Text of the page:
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Greg Prince and Jason Fry
Faith and Fear in Flushing made its debut on Feb. 16, 2005, the brainchild of two longtime friends and lifelong Met fans.

Greg Prince discovered the Mets when he was 6, during the magical summer of 1969. He is a Long Island-based writer, editor and communications consultant. Contact him here.

Jason Fry is a Brooklyn writer whose first memories include his mom leaping up and down cheering for Rusty Staub. Check out his other writing here.

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The Feeling When You Don't Win the Game You Didn't Think You'd Win But Totally Could Have Won

So that was complicated.

The Mets’ Monday night game against the Cardinals didn’t look like a particularly good bet, not with old friend Adam Wainwright on the mound and Nolan Arenado and Paul DeJong lurking to do what they do. Not to mention the Mets put J.D. Davis on the IL and didn’t have Brandon Nimmo as a batter and decided to send Joey Lucchesi to the hill after flirting with the idea of reliever roulette.

And, ultimately, Lucchesi’s limitations were what cost them the game. But we’re getting ahead of ourselves, because it wasn’t that simple. The Mets got to Wainwright, scoring twice in the second and three times in the third, to claim leads of 2-1 and 5-2. And they did a lot of things the way you’d like to see them done: superlative fielding all around, particularly from Jeff McNeil; smart ABs and strong offensive games from McNeil, Pete Alonso and former Jace scapegoat Kevin Pillar; and sturdy bullpen work. The ninth-inning endgame was at least mildly nail-biting: Francisco Lindor and Alonso drew walks against fireballing closer Alex Reyes and Dom Smith gave no ground in a tough at-bat, flying to left on the seventh pitch and ending the game — a bad result, to be sure, but solid execution. (None of that was enough to save the jobs of hitting coach Chili Davis or his assistant Tom Slater; both were relieved of their duties afterwards.)

The fatal sequence came in the third. Lucchesi got the first two out, but yielded singles to Dylan Carlson and Paul Goldschmidt. Lucchesi fed Arenado a steady diet of hard fastballs inside and threw him a 1-2 curve which he swung over. Inning over? Nope. Before you could say “holy moly it hit the railing,” Arenado was insisting he’d tipped the pitch and home-plate ump Mark Carlson was agreeing with him.

Lucchesi’s next pitch wasn’t inside — it was a fastball up, right where Tomas Nido wanted it but also where Arenado wanted it, and he launched it into the seats. DeJong and Tyler O’Neill followed with doubles, Lucchesi’s night was done, and though we didn’t know it yet, so was the Mets’.

Carlson’s call of foul tip didn’t seem unjust, as Nido neither tagged Arenado nor protested after Carlson gave Arenado another life. The problem — as Todd Zeile pointed out in a useful postgame breakdown on SNY — was that Nido and Lucchesi went away from a game plan that was working to give Arenado a pitch he could handle.

It’s unfair to make too much of this — Lucchesi hadn’t thrown a pitch in anger for 12 days, what with the minor leagues yet to reboot. He’s an interesting pitcher, but one pretty clearly in search of something he’s yet to find, whether it’s a reliable third pitch, a role better suited to what he can do, or both. Fortunately, the Mets should be upgrading the rotation in short order, with Carlos Carrasco added to the mix. That should send Lucchesi to Syracuse, not by way of punishment but so the Mets can figure out what they have in him and what he might become.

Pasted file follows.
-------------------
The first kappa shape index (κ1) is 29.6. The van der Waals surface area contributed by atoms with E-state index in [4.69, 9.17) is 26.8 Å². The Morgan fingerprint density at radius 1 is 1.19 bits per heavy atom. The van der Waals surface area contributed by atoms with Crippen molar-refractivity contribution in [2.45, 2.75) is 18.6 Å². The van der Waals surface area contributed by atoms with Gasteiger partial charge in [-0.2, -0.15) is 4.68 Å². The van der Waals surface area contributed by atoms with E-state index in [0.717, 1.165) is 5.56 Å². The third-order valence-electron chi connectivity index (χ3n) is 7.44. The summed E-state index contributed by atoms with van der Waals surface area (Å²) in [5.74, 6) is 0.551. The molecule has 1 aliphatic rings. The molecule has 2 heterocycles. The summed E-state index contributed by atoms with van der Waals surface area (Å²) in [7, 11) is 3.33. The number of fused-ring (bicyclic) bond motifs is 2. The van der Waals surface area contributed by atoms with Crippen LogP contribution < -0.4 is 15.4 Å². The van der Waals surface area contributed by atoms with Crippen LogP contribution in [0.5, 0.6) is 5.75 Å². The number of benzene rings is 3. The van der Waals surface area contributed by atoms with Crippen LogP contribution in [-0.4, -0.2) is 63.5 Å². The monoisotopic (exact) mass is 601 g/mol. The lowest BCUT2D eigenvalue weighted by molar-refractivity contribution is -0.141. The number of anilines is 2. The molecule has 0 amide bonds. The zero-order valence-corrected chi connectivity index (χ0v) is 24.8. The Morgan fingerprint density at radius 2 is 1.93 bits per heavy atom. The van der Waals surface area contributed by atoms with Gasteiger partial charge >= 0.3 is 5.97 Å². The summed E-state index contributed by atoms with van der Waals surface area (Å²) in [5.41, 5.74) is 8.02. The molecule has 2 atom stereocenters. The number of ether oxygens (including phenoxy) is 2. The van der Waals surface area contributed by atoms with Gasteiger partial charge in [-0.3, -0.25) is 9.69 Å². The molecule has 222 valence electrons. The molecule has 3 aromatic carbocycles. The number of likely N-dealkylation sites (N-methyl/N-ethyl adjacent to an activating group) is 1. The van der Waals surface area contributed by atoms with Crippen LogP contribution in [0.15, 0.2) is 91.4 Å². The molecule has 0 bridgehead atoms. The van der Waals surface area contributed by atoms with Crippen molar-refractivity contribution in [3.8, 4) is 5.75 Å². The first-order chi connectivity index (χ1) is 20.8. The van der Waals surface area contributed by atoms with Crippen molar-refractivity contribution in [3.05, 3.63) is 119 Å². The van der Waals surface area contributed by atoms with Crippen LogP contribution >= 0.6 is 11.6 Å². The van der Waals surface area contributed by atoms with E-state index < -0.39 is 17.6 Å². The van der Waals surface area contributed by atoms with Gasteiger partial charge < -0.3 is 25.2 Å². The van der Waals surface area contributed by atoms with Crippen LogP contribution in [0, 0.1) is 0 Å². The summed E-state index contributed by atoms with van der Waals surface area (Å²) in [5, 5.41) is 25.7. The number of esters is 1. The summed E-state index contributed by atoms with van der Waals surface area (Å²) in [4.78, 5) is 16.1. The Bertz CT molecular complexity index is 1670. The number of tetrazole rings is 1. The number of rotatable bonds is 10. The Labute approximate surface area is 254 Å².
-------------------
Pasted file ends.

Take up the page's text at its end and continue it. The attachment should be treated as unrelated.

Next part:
But still. The Mets jumped on Wainwright and had a three-run lead in St. Louis. I didn’t think they’d win this one, but it was there for the taking and they gave it back. That happens, as do a lot of other maddening things if you watch baseball long enough. Or if you watch it at all.

3 comments to The Feeling When You Don’t Win the Game You Didn’t Think You’d Win But Totally Could Have Won

  • Daniel Hall

    Frustrating loss, because until that half-an-inch-of-separation moment with 1-2 and two outs and Arenado in the box, it looked like the Mets might run away with the game. And then it ran away from them because their C- level starter (maybe, let’s go five at one point, shall we?) had a decidedly F level night.

    Lindor has sucked himself to .163 now. How much deeper until he’s also sucking himself out of prime real estate in the lineup? This guy should bat seventh right now – or get a day off or two. As long as Nimmo’s hurt, Pillar looks like a sound deal to bat second. Of course, sitting the oxygen-deprived shortstop is hard when you give in to the stupidity of carrying 14 pitchers, with one guy on the bench unable to hold a bat, and the manager openly admitting that he doesn’t want to use his second catcher, ever.

  • open the gates

    To me, the big takeaway is that the inevitable new-regime firings have gone to the next level. Firing a coach (and in this case, also an assistant coach) is not just addressing a need, it’s a warning shot. Look out, Luis Rojas: the writing is on the wall, and I ain’t talking graffiti.

  • Paul

    Yeah, it’s “all” Chili Davis’ “fault” that the Mets are currently playing mezza-mezza baseball. I feel bad for the man; being a team’s batting coach is a thankless task.

    I guess also being a holdover from the Wilpon/Van Wagenen regime made Chili Davis (and possibly Luis Rojas) readily expendable.

    Long live Tom McCraw!

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